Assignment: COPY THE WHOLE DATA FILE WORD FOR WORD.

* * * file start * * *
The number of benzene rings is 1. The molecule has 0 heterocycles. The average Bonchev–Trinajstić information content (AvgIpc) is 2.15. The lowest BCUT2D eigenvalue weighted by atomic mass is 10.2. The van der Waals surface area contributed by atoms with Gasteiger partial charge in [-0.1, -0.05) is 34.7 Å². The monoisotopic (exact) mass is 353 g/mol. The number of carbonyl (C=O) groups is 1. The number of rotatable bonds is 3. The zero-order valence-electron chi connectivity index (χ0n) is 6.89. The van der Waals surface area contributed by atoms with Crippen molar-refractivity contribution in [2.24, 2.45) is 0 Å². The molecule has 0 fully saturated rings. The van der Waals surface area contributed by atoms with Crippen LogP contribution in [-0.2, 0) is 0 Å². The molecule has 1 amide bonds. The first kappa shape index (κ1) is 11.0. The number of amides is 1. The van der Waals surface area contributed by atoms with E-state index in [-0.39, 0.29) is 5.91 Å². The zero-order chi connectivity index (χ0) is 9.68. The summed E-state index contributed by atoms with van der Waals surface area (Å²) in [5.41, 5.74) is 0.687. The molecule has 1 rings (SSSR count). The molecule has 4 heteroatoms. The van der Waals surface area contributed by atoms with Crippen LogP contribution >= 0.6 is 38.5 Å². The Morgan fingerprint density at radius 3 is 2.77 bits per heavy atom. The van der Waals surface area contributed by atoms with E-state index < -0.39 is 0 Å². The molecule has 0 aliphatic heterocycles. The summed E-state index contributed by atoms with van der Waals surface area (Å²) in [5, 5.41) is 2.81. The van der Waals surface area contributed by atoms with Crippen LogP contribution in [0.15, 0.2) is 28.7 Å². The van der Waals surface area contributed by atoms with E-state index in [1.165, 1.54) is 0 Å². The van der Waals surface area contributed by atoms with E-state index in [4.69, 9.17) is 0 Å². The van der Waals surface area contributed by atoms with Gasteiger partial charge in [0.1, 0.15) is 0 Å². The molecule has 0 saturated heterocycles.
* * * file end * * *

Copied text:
The number of benzene rings is 1. The molecule has 0 heterocycles. The average Bonchev–Trinajstić information content (AvgIpc) is 2.15. The lowest BCUT2D eigenvalue weighted by atomic mass is 10.2. The van der Waals surface area contributed by atoms with Gasteiger partial charge in [-0.1, -0.05) is 34.7 Å². The monoisotopic (exact) mass is 353 g/mol. The number of carbonyl (C=O) groups is 1. The number of rotatable bonds is 3. The zero-order valence-electron chi connectivity index (χ0n) is 6.89. The van der Waals surface area contributed by atoms with Crippen molar-refractivity contribution in [2.24, 2.45) is 0 Å². The molecule has 0 fully saturated rings. The van der Waals surface area contributed by atoms with Crippen LogP contribution in [-0.2, 0) is 0 Å². The molecule has 1 amide bonds. The first kappa shape index (κ1) is 11.0. The number of amides is 1. The van der Waals surface area contributed by atoms with E-state index in [-0.39, 0.29) is 5.91 Å². The zero-order chi connectivity index (χ0) is 9.68. The summed E-state index contributed by atoms with van der Waals surface area (Å²) in [5.41, 5.74) is 0.687. The molecule has 1 rings (SSSR count). The molecule has 4 heteroatoms. The van der Waals surface area contributed by atoms with Crippen LogP contribution >= 0.6 is 38.5 Å². The Morgan fingerprint density at radius 3 is 2.77 bits per heavy atom. The van der Waals surface area contributed by atoms with E-state index < -0.39 is 0 Å². The molecule has 0 aliphatic heterocycles. The summed E-state index contributed by atoms with van der Waals surface area (Å²) in [5, 5.41) is 2.81. The van der Waals surface area contributed by atoms with Crippen LogP contribution in [0.15, 0.2) is 28.7 Å². The van der Waals surface area contributed by atoms with E-state index in [1.165, 1.54) is 0 Å². The van der Waals surface area contributed by atoms with E-state index in [4.69, 9.17) is 0 Å². The van der Waals surface area contributed by atoms with Gasteiger partial charge in [0.1, 0.15) is 0 Å². The molecule has 0 saturated heterocycles.